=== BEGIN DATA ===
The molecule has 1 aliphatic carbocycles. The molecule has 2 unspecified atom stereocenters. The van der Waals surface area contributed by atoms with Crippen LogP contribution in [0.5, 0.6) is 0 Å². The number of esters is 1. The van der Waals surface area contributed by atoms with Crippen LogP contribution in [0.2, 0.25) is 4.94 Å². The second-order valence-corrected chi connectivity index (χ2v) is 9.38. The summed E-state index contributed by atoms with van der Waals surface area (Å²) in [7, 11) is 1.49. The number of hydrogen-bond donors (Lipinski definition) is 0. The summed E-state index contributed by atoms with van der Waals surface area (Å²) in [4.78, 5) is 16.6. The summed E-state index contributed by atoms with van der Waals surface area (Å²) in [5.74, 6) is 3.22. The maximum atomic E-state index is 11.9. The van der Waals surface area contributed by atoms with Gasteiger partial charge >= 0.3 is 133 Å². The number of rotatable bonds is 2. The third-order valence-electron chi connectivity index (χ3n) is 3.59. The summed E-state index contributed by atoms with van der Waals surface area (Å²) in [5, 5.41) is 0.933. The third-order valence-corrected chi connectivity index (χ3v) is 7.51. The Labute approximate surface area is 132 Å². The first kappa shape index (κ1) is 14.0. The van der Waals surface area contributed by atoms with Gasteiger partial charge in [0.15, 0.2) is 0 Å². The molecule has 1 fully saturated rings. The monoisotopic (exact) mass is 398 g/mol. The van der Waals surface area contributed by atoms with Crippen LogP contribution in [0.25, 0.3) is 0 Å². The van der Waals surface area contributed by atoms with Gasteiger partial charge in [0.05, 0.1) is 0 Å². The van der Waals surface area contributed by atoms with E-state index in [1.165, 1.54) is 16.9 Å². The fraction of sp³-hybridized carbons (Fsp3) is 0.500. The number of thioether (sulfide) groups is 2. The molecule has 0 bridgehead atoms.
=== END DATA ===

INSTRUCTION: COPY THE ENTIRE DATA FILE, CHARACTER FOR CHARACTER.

The molecule has 1 aliphatic carbocycles. The molecule has 2 unspecified atom stereocenters. The van der Waals surface area contributed by atoms with Crippen LogP contribution in [0.5, 0.6) is 0 Å². The number of esters is 1. The van der Waals surface area contributed by atoms with Crippen LogP contribution in [0.2, 0.25) is 4.94 Å². The second-order valence-corrected chi connectivity index (χ2v) is 9.38. The summed E-state index contributed by atoms with van der Waals surface area (Å²) in [7, 11) is 1.49. The number of hydrogen-bond donors (Lipinski definition) is 0. The summed E-state index contributed by atoms with van der Waals surface area (Å²) in [4.78, 5) is 16.6. The summed E-state index contributed by atoms with van der Waals surface area (Å²) in [5.74, 6) is 3.22. The maximum atomic E-state index is 11.9. The van der Waals surface area contributed by atoms with Gasteiger partial charge >= 0.3 is 133 Å². The number of rotatable bonds is 2. The third-order valence-electron chi connectivity index (χ3n) is 3.59. The summed E-state index contributed by atoms with van der Waals surface area (Å²) in [5, 5.41) is 0.933. The third-order valence-corrected chi connectivity index (χ3v) is 7.51. The Labute approximate surface area is 132 Å². The first kappa shape index (κ1) is 14.0. The van der Waals surface area contributed by atoms with Gasteiger partial charge in [0.15, 0.2) is 0 Å². The molecule has 1 fully saturated rings. The monoisotopic (exact) mass is 398 g/mol. The van der Waals surface area contributed by atoms with Crippen LogP contribution in [0.25, 0.3) is 0 Å². The van der Waals surface area contributed by atoms with Gasteiger partial charge in [0.05, 0.1) is 0 Å². The van der Waals surface area contributed by atoms with E-state index in [1.165, 1.54) is 16.9 Å². The fraction of sp³-hybridized carbons (Fsp3) is 0.500. The number of thioether (sulfide) groups is 2. The molecule has 0 bridgehead atoms.